From pancake sausages to Doritos, from Oreo ice cream sticks to Cinnamon Toast Crunch, our food has evolved with time and has gotten weirder and weirder. If someone from even 50 years back is thrown into this world, he would probably be a pretty freaked out. So, today we will speculate what would our food evolve into after 30 years! These predictions ought to be fun!
1) Genetically Modified Food
We already eat a lot of genetically modified food such as corn, soybeans, canola, sugar beets, potatoes, and other vegetables, and with the scientists getting their hands on the new gene editing tool CRISPR/Cas-9, there is surely no stopping of this process. We might be seeing non-browning apples, non-bruising potatoes, and virus-resistant pigs very soon!
2) 3D Printed Food
Everything is being 3D-printed these days, so why keep the food left out! The phenomenon of 3D printing of foods can help in cutting down the cooking time while offering a tasty, easy-to-eat and create an option for people who can’t or don’t want to spend their time cooking.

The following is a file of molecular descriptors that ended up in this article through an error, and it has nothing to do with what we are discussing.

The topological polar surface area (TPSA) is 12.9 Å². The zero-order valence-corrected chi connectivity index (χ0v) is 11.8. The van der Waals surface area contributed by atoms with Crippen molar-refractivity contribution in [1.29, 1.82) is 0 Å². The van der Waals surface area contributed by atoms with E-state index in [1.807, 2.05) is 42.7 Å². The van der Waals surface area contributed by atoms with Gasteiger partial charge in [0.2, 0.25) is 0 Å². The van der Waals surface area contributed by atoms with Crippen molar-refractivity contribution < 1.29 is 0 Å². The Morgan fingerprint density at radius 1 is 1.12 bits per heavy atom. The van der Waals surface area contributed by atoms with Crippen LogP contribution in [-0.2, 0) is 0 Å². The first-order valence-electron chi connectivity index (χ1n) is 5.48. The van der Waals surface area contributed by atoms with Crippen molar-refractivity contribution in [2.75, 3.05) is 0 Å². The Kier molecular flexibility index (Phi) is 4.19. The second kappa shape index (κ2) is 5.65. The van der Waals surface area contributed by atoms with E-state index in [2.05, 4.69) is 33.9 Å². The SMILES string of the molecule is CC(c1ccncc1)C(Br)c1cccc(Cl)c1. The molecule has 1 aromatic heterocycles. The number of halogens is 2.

Microalgae, use CO2 from the atmosphere and according to a 2013 study, these tiny green critters contain massive amounts of proteins, fats, and carbohydrates which provide essential nutrients. A different study revealed that some species of algae had omega three fatty acids as well, where are also good for health.
4) Fake Fish
NASA researchers have already created full fish fillets in the labs by soaking goldfish muscle into the fetal bovine serum. This process is the same as used by the fake meat makers (coming up ahead). Another example is the New Wave Foods, a private company, which has created synthetic shrimp out of red algae.
5) Lab-Grown Meat
Companies like Memphis Meat and Mosa Meat are actively looking to form lab-grown meat to stop the killing of cattle once and for all. They aim to do this by patterning stem cells into animal tissue, thereby creating synthetic meat. A 2011 study found that lab-cultured meat would cost 7–45 percent lower energy, 78–96 percent lower CO2 emissions, and 99 fewer lands than what we are using today. Sounds like a pretty sweet deal!
Often, bugs are tried out as an alternate food choice, especially in areas with a scarcity of nutritional options. They cost less, feed on cheaper food, and provide more than adequate nutrition. Stores do offer pasta and food bars containing cricket flour which adds some extra protein into meals. Also, you also can buy a 100-gram servings of crickets and grasshoppers at your local store, which amounts to around 13 and 21 grams of protein, respectively. And according to a report by the New York Times, insects do taste pretty good when prepared in a proper way.
Have any other ideas on what would be the foods of the future?